Heather Hutton of Edmund’s Oast is Pushing For a Pastry Renaissance
It’s 10 a.m. on a weekday morning, and the kitchen is in full swing at Edmund’s Oast on Charleston’s Morrison Boulevard.
The restaurant serves for 11 hours daily — not counting the special dinners and events which might fill up a private room or the outdoor bower. Heat is already rising over cooktops as the dishwasher is setting up his sinks, and there’s plenty of in-and-out activity at the walk-in cooler that occupies a wall near the kitchen door.
On the far end of the kitchen, executive pastry chef Heather Hutton is tucked into a corner which, before 2020, used to be a prime chef’s-counter spot. She’s outfitted it with her mise en place of the day: dehydrated rhubarb, strawberries in syrup, sprigs of Thai basil, and a portable blowtorch, all in easy reach.
In front of her, at the moment, is a large bowl of snowy custard she’s hand-whisking. The stones of numerous intention bracelets circling her wrists gently clack against each other with each movement. It’s just another day at the office for Hutton who, along with the support of two additional pastry sous chefs, is building one of a small but growing number of full-time restaurant pastry programs in the city — and most assuredly one of its most creative.
“Before the pandemic in Charleston, we [pastry chefs] were being replaced by soft-serve machines,” she says. “Pastry was the last priority for many restaurants, but since the pandemic, dessert sales have been sky-high. People are looking for dessert, and it basically feels like a renaissance. It’s growing into the kind of pastry scene I’ve always wished we had. The whole scene has evolved.”
And at Edmund’s (as it is affectionately known around town), Hutton is leading that pastry renaissance in the Holy City.
Edmund’s Oast has always been a place that strived to do a lot of different things. How can engaging desserts not be a part of our repertoire?— Scott Shor, managing partner of The Edmund’s Oast Group
Her dinner dessert menu, which is extensive at eight items, plus a rotating selection of seasonal ice creams, is only the beginning. There are also custom confections ranging from wedding cakes to profiteroles for special events, and plenty of to-go picnic and pick-up items, including Nutella sea salt chocolate chip cookies, the biggest seller by volume of any dessert selection at the restaurant.
It’s a large, rotating, in-and-out-of-the-oven-and-the-freezer mountain of daily work. And sure, it could just be the constant access to a sugar high, but Hutton seems smiling and serene.
“I’m a true pastry chef who wants to be challenged,” she says. “Edmund’s fits well with my background, as I’m able to do a range of desserts. A menu of this size and variety is creatively liberating.”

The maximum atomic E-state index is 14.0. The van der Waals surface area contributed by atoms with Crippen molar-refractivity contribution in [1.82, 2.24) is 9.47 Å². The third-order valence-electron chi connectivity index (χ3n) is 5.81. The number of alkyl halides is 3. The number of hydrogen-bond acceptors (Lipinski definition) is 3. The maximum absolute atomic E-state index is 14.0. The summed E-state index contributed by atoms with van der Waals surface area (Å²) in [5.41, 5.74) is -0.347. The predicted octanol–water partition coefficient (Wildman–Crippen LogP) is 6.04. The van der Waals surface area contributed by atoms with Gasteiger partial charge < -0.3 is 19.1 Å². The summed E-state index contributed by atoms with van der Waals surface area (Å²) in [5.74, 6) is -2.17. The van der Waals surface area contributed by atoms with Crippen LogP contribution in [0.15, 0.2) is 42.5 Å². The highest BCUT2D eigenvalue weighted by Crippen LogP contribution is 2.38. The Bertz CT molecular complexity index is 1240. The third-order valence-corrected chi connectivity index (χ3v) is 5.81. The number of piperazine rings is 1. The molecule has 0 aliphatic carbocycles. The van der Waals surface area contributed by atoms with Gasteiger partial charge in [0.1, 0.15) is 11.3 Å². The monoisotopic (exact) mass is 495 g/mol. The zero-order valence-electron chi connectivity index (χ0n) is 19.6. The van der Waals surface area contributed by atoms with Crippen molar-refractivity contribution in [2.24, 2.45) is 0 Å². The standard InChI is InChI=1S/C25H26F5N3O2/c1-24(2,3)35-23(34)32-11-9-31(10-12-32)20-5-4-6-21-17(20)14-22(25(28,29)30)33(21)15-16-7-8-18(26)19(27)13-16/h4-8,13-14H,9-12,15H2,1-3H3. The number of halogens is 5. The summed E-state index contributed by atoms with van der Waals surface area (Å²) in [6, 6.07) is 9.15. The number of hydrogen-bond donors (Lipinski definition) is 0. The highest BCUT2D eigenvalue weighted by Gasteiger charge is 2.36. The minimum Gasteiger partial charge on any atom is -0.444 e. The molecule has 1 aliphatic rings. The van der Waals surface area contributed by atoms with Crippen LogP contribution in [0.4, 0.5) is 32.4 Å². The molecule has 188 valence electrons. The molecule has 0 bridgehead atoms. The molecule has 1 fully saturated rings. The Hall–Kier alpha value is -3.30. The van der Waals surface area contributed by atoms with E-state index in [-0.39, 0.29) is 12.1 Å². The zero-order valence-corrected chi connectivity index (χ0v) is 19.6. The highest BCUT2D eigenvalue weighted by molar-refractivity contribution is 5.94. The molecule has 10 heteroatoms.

Before arriving at Edmund’s, Hutton perfected her pastry chops at the now-shuttered Charleston favorites 492 and Social Wine Bar, and previous to that, worked at Old Edwards Inn and Spa in Highlands, NC, where she recalls, “I was thrown into the deep end with fine dining, and with the fast pace, and it was a great way to know what I didn’t know. Pastry is too big to really ever master it and be an expert, but I’m always seeking to build mastery.”
A self-professed fan of Americana desserts, she found another love in French pastry during culinary school, and she deftly combines the styles into her own distinct culinary voice, incorporating global influences as well as local Charleston seasonal ingredients, and tirelessly works through the elements of a dish to find the complexities and highlight balance.
What results is everything from an old fashioned chiffon cake flavored with spiced honey and topped with a salted cream cheese frosting, to South Carolina strawberry baked Alaska, with roasted strawberry ice cream snuggled atop a graham cracker crust.
“Heather is truly phenomenal,” says executive chef Bob Cook. “She is always really on top of what is in season, and she fits so well with our aesthetic, that of having a humble way to sort of under-promise and over-deliver. And her pies are so unbelievably good.”
Hutton calls herself intuitive, and she asserts that before anything makes its way onto a menu, she does a little self-searching to see if it fits not only the restaurant style, but her personal, individual culinary voice. She strives for balance, looking to play with elements of sweet, salty, and sour to create a moment of bliss and joy when the guest takes that first bite, and she values originality.
All of that ties into a playful menu that runs the gamut from pies and cookies to high-end pastry creations as the mood strikes.
It’s no secret that pastry programs can be expensive for a restaurant’s bottom line (which is why so many restaurants choose to outsource desserts), but Scott Shor, managing partner of The Edmund’s Oast Group, brushes aside any financial concern.
“I think it is a priority because it helps differentiate the experience we can showcase to our guests. Edmund’s Oast has always been a place that strived to do a lot of different things. How can engaging desserts not be a part of our repertoire?”
Shor continues: “It is our privilege to work with one of the best pastry chefs in the region. If Heather wants to work with us, we are damn well going to provide a platform for her craft to be enjoyed. Just watch the smiles on people’s faces when dessert comes out. Come on. Priceless. Then they taste it.”
Stephanie Burt is an audio producer, and food and travel writer. She is the host and producer of The Southern Fork podcast and has contributed to Saveur, The Washington Post, The Bitter Southerner, Conde Nast Traveler, and more. Follow her on Instagram. Follow Resy too.